Although he may be interpreted as ‘The Farm Owner’ of the Migliorelli Market, he is also the husband and father of a family. The ring worn on his fourth finger symbolizes marriage. Likewise, the woman cashier had asked whether the man had texted his daughter Jane. The man replied with a yes. Listening to the conversation between the man and the woman, I can also conclude that the woman at the cashier is his wife. Paying a visit to the farmers market at noon and afternoon around 5 p.m., the man was still working as a cashier. The number of hardworking hours did not stop his lively voice. His persistent yelling,“$1.25 for two!”, reveals his desperate motive and goal to sell his fruit and vegetable to the best of his abilities as a vendor. Similarly, his hard work and patience appeared to pay off as more customers began to check out his market. As the last part of my observational research, my partner and I bought an asparagus from the market to get a closer observation of the man. When we had approached him, he had a fixed facial expression of seriousness and rarely shown his smile to his customers. On top of his facial expression, the scar mark on his face identifies his fervent passion towards his job and well-experienced as a farmer. When we had inquired a few questions about his personal life, he had replied with thoughtful answers. With confidence, the man had introduced his wife and informed us that they had always worked at the farmers market together. This indicates his deep affection for his wife and family.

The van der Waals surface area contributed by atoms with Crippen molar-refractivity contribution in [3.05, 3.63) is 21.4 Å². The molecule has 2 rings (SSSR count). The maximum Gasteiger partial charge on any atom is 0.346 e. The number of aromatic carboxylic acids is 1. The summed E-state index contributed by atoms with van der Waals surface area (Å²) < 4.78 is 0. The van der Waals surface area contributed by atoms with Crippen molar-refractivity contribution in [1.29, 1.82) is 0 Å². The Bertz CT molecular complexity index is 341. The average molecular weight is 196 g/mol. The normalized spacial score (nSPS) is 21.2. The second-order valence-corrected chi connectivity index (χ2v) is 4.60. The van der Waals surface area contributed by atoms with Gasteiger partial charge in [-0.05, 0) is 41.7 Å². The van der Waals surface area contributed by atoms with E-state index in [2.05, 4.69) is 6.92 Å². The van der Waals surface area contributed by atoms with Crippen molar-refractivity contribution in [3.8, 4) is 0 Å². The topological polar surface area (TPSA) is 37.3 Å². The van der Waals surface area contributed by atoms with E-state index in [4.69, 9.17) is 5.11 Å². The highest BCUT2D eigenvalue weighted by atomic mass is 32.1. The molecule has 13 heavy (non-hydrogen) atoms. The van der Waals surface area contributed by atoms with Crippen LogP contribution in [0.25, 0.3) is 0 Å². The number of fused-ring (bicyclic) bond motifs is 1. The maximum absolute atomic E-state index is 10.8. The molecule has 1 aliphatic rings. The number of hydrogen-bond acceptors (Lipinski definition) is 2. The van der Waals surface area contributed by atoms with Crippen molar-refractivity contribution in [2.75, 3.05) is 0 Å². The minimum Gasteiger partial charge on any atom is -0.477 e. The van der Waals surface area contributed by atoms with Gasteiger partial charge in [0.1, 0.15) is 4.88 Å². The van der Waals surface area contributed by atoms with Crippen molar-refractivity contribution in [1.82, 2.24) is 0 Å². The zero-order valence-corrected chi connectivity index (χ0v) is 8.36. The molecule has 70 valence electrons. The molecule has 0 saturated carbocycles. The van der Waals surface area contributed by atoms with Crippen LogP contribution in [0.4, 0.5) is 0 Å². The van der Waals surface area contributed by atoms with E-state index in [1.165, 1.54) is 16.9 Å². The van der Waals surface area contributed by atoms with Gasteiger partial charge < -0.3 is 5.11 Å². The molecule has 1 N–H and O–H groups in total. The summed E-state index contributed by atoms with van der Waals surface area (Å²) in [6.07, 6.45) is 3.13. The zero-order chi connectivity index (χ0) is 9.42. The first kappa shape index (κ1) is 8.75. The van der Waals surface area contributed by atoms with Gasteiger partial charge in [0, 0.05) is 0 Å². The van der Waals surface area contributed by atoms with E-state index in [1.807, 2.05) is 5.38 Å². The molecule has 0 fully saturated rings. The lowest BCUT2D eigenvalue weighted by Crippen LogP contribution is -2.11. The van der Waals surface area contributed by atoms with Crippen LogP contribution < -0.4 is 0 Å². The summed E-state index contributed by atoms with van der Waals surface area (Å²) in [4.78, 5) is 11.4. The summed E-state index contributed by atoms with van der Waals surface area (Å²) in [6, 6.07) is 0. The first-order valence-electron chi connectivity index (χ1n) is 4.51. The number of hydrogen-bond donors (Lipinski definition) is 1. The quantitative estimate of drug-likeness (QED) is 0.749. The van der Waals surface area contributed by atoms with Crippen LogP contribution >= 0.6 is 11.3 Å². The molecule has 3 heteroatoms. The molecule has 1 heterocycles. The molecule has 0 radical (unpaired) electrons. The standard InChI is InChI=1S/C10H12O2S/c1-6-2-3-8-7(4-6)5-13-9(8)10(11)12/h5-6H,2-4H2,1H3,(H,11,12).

To a large extent, the man can be inferred as a hardworking farmer who takes each customer solemnly with content and pleasure for his family. The priority of his family always comes first before himself, which is evident from the conversation with his wife and the ring representing marriage. Though the interpretations from a man’s exterior appearance cannot be enough to know the truth behind the man’s motive, his identity as a diligent farmer, father, and a husband can undoubtedly be seen from the observational research – a hero.